By Ava Benedict
Celebrating its 45th anniversary this year is Cracker Country, Tampa’s only living history museum, located at the Florida State Fairgrounds. Consisting of 13 original historical buildings dating from 1870-1912, visitors can view and participate in the daily lives of Florida pioneers through a variety of activities.
Guests can churn butter, make candles, tour shops and homes and even watch a blacksmith create tools. Original artifacts are present throughout the property, with the cemetery, located right next to the church, featuring original headstones from the 1800s. The general store showcases different toys and treats that people living during this time period would have purchased for their families.
These interactive experiences have taught generations of students more about Florida history and pioneer culture, providing them with valuable opportunities beyond the classroom. Cracker Country’s hands-on encounters give everyone a chance to learn even more about the place we call home.
“The vision of Cracker Country’s founders, Doyle Carlton Jr. and his wife, Mildred Woodbery Carlton, was to develop a living museum that would showcase and share with the community the history of rural 19th-century Florida,” said Cindy Horton, director of museum operations.
Field trips for elementary school students can be booked now, and they are a great way for young children to witness history firsthand. These tours take students through the everyday lives of pioneers and give them a glimpse at how other children lived during the late 1800s. Visiting Cracker Country has become a tradition for many local schools over the years, making it an essential part of living in the Tampa Bay area.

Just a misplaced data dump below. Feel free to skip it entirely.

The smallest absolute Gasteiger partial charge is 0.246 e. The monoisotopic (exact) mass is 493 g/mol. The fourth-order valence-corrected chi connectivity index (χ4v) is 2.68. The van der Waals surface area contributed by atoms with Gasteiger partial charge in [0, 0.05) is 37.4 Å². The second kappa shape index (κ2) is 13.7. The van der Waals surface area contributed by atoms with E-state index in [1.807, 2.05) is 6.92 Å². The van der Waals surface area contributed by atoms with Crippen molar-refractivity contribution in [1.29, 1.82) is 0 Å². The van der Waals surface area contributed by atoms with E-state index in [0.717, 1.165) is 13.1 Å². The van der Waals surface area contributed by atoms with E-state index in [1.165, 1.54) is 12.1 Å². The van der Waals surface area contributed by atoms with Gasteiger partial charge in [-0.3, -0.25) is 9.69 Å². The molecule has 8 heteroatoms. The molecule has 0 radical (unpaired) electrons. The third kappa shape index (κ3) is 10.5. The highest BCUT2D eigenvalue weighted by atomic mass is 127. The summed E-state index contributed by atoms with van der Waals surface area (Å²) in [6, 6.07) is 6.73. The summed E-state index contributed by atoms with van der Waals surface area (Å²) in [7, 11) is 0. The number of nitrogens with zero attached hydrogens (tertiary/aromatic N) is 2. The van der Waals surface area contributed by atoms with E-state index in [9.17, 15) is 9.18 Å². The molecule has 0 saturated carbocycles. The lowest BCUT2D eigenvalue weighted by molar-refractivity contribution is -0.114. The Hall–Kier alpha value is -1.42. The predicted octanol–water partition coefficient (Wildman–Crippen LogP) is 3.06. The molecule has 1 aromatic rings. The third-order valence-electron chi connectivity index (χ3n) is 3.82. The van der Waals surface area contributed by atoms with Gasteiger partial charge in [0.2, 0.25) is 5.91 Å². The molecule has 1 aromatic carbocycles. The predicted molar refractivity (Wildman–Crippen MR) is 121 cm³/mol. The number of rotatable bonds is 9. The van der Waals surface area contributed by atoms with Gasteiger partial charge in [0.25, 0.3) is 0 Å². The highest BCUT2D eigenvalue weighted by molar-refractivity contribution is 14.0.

Cracker Country will be open, with free admission, on Museum Day on Saturday, September 23 from 1 a.m.-4 p.m., as well as during the Florida State Fair from February 8-19, 2024, until 6 p.m. Other upcoming events include Tall Tales of Old Florida in October, a fun and spooky experience that takes visitors on a tour of the museum at night and is filled with strange tales. December means Cracker Country becomes transformed for Christmas in the Country, a festive day full of demonstrations and crafts.
For nearly a half-century, Cracker Country has been a staple in Florida culture and continues to showcase the state’s diverse stories as well as give students a firsthand look at history beyond the textbook. For more information about Cracker Country, visit its website at www.crackercountry.org.